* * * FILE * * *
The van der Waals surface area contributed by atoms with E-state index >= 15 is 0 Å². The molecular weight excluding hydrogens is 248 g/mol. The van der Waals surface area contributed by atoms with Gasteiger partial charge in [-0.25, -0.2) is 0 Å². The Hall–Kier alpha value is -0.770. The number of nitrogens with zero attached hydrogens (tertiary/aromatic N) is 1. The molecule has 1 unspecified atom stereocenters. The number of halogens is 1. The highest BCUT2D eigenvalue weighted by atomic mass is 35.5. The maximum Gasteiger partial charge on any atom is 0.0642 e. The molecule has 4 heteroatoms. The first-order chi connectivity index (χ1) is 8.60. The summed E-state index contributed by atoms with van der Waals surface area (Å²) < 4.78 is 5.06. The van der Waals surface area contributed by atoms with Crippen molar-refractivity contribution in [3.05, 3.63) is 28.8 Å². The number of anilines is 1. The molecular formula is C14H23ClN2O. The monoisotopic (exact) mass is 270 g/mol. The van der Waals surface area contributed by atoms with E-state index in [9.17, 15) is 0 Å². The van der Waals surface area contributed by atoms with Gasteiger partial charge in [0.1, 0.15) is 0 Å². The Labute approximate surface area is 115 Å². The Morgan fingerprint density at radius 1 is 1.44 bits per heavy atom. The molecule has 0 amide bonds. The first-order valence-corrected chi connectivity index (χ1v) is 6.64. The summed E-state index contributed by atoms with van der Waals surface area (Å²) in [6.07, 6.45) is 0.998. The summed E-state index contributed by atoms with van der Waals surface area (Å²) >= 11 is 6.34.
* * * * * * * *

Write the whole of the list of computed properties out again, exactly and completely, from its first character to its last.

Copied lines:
The van der Waals surface area contributed by atoms with E-state index >= 15 is 0 Å². The molecular weight excluding hydrogens is 248 g/mol. The van der Waals surface area contributed by atoms with Gasteiger partial charge in [-0.25, -0.2) is 0 Å². The Hall–Kier alpha value is -0.770. The number of nitrogens with zero attached hydrogens (tertiary/aromatic N) is 1. The molecule has 1 unspecified atom stereocenters. The number of halogens is 1. The highest BCUT2D eigenvalue weighted by atomic mass is 35.5. The maximum Gasteiger partial charge on any atom is 0.0642 e. The molecule has 4 heteroatoms. The first-order chi connectivity index (χ1) is 8.60. The summed E-state index contributed by atoms with van der Waals surface area (Å²) < 4.78 is 5.06. The van der Waals surface area contributed by atoms with Crippen molar-refractivity contribution in [3.05, 3.63) is 28.8 Å². The number of anilines is 1. The molecular formula is C14H23ClN2O. The monoisotopic (exact) mass is 270 g/mol. The van der Waals surface area contributed by atoms with E-state index in [9.17, 15) is 0 Å². The van der Waals surface area contributed by atoms with Gasteiger partial charge in [0.1, 0.15) is 0 Å². The Labute approximate surface area is 115 Å². The Morgan fingerprint density at radius 1 is 1.44 bits per heavy atom. The molecule has 0 amide bonds. The first-order valence-corrected chi connectivity index (χ1v) is 6.64. The summed E-state index contributed by atoms with van der Waals surface area (Å²) in [6.07, 6.45) is 0.998. The summed E-state index contributed by atoms with van der Waals surface area (Å²) >= 11 is 6.34.